Villanova on Set with James Ijames & Louis Gossett Jr.


Courtesy of Taylor Landon-Freedman

The participants gathered on Zoom to share insight and experience with attendees. 

Sneha Beri, Staff Writer

People outside of the entertainment industry rarely get a chance to learn about its inner workings and fully understand the thought processes driving certain actors. However, on Feb. 26, the Virtual Villanova on Set program was able to organize an event with Academy-Award winning actor Louis Gossett Jr. 

Sporting two Emmy awards and a photo of himself with his great-grandmother in the background, Gossett was more than willing to answer questions from playwright-director-educator James Ijames, event organizer Taylor Landon-Freeman and the other attendees. 

This was the first Villanova on Set event I attended, and I wasn’t sure of what to expect going in. I figured it would be like a panel discussion, where Gossett discussed aspects of the industry and memories from his career. What I didn’t expect was to have one of the most illuminating, heartwarming hours of my life. Gossett talked about the industry, but he also provided insight into being better community members, as well as striking comments on racism inside and outside the entertainment world.

Ijames asked Gossett how he got his start, and Gossett explained that it was in a Broadway play in 1953. He had never even seen a play before, but his English teacher, who was incredibly taken with Gossett, suggested he audition for “Take a Giant Step’’ by Lou Peterson. With an excited twinkle in his eye, Gossett told about how he was a teenager on Broadway getting to not only rub elbows with, but become endeared to stars such as Diana Washington and Kate Hepburn. Gossett then reached over for the photo of himself and his great-grandmother and talked about how she came to see him. Not only could attendees see Gossett smiling as he talked about the woman who gave up so much to raise three generations of children, but they could hear it in his voice as well.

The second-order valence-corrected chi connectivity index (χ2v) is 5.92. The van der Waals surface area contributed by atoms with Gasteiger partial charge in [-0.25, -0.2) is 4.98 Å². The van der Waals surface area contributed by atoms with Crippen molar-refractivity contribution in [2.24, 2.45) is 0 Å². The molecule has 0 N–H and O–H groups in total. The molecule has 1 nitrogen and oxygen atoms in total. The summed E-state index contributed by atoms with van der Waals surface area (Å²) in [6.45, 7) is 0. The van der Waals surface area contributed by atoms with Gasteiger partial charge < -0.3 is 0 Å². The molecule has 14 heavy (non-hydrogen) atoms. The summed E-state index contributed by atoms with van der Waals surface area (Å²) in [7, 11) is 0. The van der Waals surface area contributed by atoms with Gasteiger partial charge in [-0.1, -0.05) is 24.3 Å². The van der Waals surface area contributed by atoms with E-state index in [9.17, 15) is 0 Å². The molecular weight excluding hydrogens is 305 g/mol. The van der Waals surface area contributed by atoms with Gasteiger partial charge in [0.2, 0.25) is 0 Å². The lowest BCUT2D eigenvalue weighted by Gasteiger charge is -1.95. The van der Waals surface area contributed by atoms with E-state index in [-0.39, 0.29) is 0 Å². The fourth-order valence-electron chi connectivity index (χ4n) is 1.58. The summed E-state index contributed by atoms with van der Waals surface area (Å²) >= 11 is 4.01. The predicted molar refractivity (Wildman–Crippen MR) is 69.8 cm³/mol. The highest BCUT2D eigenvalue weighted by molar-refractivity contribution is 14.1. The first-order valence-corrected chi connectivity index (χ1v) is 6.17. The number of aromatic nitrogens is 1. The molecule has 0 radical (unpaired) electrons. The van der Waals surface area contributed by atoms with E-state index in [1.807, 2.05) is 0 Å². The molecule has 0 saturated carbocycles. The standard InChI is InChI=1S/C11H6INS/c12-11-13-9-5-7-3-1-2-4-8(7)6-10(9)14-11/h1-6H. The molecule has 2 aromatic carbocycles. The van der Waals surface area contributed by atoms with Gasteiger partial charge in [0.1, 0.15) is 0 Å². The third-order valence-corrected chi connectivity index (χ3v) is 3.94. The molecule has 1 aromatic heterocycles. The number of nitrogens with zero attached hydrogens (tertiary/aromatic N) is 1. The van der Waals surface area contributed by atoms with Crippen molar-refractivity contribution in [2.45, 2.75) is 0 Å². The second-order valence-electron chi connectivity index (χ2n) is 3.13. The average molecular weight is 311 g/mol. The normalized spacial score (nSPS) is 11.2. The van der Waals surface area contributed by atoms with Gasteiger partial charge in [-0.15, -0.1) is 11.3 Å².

After “Take a Giant Step,” Gossett started receiving movie roles in Hollywood. He talked about getting picked up from the airport in a beautiful eggshell-white hardtop convertible after his first flight to Los Angeles. This was the convertible that took him to and from the presidential suite paid for by the studio. 

Everything seemed idyllic, until Gossett was pulled over in the convertible by police officers who asked him, “Who do you think you are?” Reminiscing on it, Gossett remarked that he “didn’t know that [he] was not considered equal, if not better, than the average person.” Here he was, a young actor in L.A. for the first time for a movie shoot, being racially profiled on his first day. However, it didn’t end there. Gossett discussed a time when he went out in the convertible again to drive around celebrity homes, an activity many L.A. visitors partake in to this day. He didn’t go into all the details, but he said that within 30 minutes, the police had him handcuffed to a tree. 

These are not isolated incidents. Police brutality and racial profiling have been realities for Black Americans long before nonblack Americans started paying attention to media coverage about it. It was haunting to hear that Gossett had to be on set not long after being handcuffed. He “showed up kind of hurting, but then the theatre discipline kicked in.” Gossett told this story as calmly as someone giving directions. He wasn’t devoid of emotion at all, but it was clear he took time after being on set to process and reckon with the injustice he faced.